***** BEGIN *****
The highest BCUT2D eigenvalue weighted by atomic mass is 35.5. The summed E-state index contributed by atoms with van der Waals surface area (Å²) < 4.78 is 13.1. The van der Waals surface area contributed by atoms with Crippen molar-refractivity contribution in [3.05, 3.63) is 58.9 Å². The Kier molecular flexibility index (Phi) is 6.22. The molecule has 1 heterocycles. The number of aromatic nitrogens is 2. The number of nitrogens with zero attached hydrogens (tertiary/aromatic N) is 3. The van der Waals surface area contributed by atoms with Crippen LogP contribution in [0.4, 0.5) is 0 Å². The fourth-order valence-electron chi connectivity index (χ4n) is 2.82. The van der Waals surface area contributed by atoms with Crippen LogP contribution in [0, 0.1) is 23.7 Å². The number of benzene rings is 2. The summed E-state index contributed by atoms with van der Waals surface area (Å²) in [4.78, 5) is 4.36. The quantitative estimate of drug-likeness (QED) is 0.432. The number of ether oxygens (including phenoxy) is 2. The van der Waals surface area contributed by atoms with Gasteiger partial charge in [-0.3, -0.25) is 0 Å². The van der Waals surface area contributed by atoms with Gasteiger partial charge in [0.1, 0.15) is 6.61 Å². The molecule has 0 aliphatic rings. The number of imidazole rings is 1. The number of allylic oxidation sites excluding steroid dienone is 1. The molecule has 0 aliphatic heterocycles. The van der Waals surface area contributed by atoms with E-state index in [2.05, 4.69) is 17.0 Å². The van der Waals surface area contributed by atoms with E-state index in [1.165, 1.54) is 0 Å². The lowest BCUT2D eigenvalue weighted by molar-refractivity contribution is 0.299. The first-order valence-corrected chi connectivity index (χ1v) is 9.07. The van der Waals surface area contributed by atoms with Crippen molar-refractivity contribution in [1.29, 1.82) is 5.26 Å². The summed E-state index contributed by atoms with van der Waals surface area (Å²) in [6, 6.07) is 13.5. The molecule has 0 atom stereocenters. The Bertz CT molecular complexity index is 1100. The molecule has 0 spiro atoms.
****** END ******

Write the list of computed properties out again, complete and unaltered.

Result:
The highest BCUT2D eigenvalue weighted by atomic mass is 35.5. The summed E-state index contributed by atoms with van der Waals surface area (Å²) < 4.78 is 13.1. The van der Waals surface area contributed by atoms with Crippen molar-refractivity contribution in [3.05, 3.63) is 58.9 Å². The Kier molecular flexibility index (Phi) is 6.22. The molecule has 1 heterocycles. The number of aromatic nitrogens is 2. The number of nitrogens with zero attached hydrogens (tertiary/aromatic N) is 3. The van der Waals surface area contributed by atoms with Crippen LogP contribution in [0.4, 0.5) is 0 Å². The fourth-order valence-electron chi connectivity index (χ4n) is 2.82. The van der Waals surface area contributed by atoms with Crippen LogP contribution in [0, 0.1) is 23.7 Å². The number of benzene rings is 2. The summed E-state index contributed by atoms with van der Waals surface area (Å²) in [4.78, 5) is 4.36. The quantitative estimate of drug-likeness (QED) is 0.432. The number of ether oxygens (including phenoxy) is 2. The van der Waals surface area contributed by atoms with Gasteiger partial charge in [-0.3, -0.25) is 0 Å². The van der Waals surface area contributed by atoms with Gasteiger partial charge in [0.1, 0.15) is 6.61 Å². The molecule has 0 aliphatic rings. The number of imidazole rings is 1. The number of allylic oxidation sites excluding steroid dienone is 1. The molecule has 0 aliphatic heterocycles. The van der Waals surface area contributed by atoms with E-state index in [2.05, 4.69) is 17.0 Å². The van der Waals surface area contributed by atoms with E-state index in [1.165, 1.54) is 0 Å². The lowest BCUT2D eigenvalue weighted by molar-refractivity contribution is 0.299. The first-order valence-corrected chi connectivity index (χ1v) is 9.07. The van der Waals surface area contributed by atoms with Crippen molar-refractivity contribution in [1.29, 1.82) is 5.26 Å². The summed E-state index contributed by atoms with van der Waals surface area (Å²) in [6, 6.07) is 13.5. The molecule has 0 atom stereocenters. The Bertz CT molecular complexity index is 1100. The molecule has 0 spiro atoms.